THE 'hungry gap' is a term for that dreaded period in the GIYers' year when last year's produce has finished and new season crops haven't yet come on stream. The phrase harks back to a time when people were fearful of actually going hungry at that time of the year. It seems like a pretty quaint concept from the lofty heights of the modern age, where supermarkets are open 24/7 and seasonality doesn't seem to exist at all.
For all the alarming implications of the phrase, I like the idea of a vegetable-patch hungry gap. It reminds me that I have become more focused on seasonal eating and that my relationship with food has shifted and deepened. It gives me a connection with the ancient seasonal rhythms and an awareness that the food supply is temporary and fragile.
Now of course, when my own supply of produce wanes, our family won't go hungry, thankfully -- we will simply go back to buying vegetables again, reluctantly and with some frustration.
Back in the day, the hungry gap was, of course, a far more serious proposition. I'm always intrigued by the notion that the variety of kale called 'hungry gap kale' was introduced in wartime Britain -- it was so called because this venerable brassica was to be celebrated for its ability to reduce the impact of the hungry gap since it could produce leaves right through the winter and spring.
After a few years of growing food, I was surprised to discover that the hungry gap doesn't happen in winter. In fact it comes much later in growing season, usually from March to May.
May has been the trickiest food month in my garden over the years -- this always strikes me as deliciously ironic since it's also a month when one typically gets the first great surge of growth in nature.
There are ways to lessen the impact and severity of your hungry gap. I've found the polytunnel to be of tremendous help in this regard, since it extends the growing season at both ends. A greenhouse will achieve the same thing. You can grow things in it later in the year, and you can start sowing in it earlier in the year than you can outside.
Some very timely sowings of very specific vegetables will also help diminish the impact of the hungry gap -- having some purple-sprouting broccoli and kale plants in your patch, for example, will provide lots of delicious, nutritious food.
I should also mention that the freezer and larder are vital tools in the battle against the hungry gap. But these instruments are useless unless you spend the time in the autumn processing your gluts of vegetables.
Though we haven't quite reached hungry gap territory yet in our garden, I do have a sense in the last few weeks that we are beginning to pass the point of plenty. We still have plenty to eat in the veg patch and in stores, but things are a little scarce and some vegetables are starting to run out altogether.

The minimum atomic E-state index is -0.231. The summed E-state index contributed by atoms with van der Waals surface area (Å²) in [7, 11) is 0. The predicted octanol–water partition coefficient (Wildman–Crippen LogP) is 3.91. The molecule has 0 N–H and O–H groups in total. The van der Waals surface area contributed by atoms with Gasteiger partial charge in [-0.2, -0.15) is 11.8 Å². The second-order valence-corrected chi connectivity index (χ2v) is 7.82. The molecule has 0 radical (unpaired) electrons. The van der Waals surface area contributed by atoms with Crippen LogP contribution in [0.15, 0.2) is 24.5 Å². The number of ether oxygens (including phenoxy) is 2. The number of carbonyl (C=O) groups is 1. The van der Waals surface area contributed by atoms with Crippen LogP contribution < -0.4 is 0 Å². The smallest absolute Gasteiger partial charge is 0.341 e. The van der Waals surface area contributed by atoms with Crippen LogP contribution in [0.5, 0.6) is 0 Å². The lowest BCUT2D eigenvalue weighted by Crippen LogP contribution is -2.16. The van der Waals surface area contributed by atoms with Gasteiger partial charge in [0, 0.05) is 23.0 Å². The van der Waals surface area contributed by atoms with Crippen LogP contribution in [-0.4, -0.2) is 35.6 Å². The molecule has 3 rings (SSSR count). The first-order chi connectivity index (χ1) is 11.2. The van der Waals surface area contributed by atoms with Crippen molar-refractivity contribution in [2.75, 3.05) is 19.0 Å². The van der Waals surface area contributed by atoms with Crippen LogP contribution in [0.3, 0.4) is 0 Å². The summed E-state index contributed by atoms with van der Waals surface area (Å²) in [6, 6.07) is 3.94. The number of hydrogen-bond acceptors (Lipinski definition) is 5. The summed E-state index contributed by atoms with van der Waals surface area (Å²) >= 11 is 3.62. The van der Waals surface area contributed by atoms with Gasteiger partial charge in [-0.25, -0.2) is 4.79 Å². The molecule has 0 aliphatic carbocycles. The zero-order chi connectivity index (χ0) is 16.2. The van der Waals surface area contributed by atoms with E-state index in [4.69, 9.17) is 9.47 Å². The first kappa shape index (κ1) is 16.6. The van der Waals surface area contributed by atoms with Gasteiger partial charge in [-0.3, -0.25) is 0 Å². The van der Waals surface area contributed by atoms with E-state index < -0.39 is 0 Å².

In December we tearfully opened the last of our onions, and though we still have a braid of shallots in the kitchen, we've been buying the occasional net of onions to supplement them (usually imports from Holland or France, which is annoying). We are in the death throes of our 2013 carrot crop and I am simultaneously pleased to have made it this far and annoyed that I didn't grow more.
Often it's just the luck of the crop- rotation draw -- not all my veg family 'areas' are the same size, and I think the area I was growing my root crops in was rather small this year. Being the quintessential stock pot and soup ingredient, carrots are one of those vegetables that you really can't do without, unlike say butternut squash which one could happily forego for a couple of months.
There are still active sources of food in the vegetable patch. In the kitchen I still have plenty of garlic, squashes, pumpkins, chilli-peppers, and the aforementioned shallots. I'd be lost without the pickle/chutney shelf in the utility room, particularly when it comes to the school lunches -- a simple slice of ham can be turned in to seriously good sandwich with a good dollop of some chutney or other.
The freezer still turns up an occasional nugget of wonderfulness -- yesterday evening for example, we had some beautiful broad beans that were harvested last September.
In the polytunnel, we've still plenty of winter greens -- it hasn't really been cold enough over the winter to knock them back completely. I also noticed this week that heads have formed on the calabrese (broccoli) plants that I bought as young seedlings in plug trays from Sean O'Driscoll on a visit to Ballybeg Greens in Waterford back in August.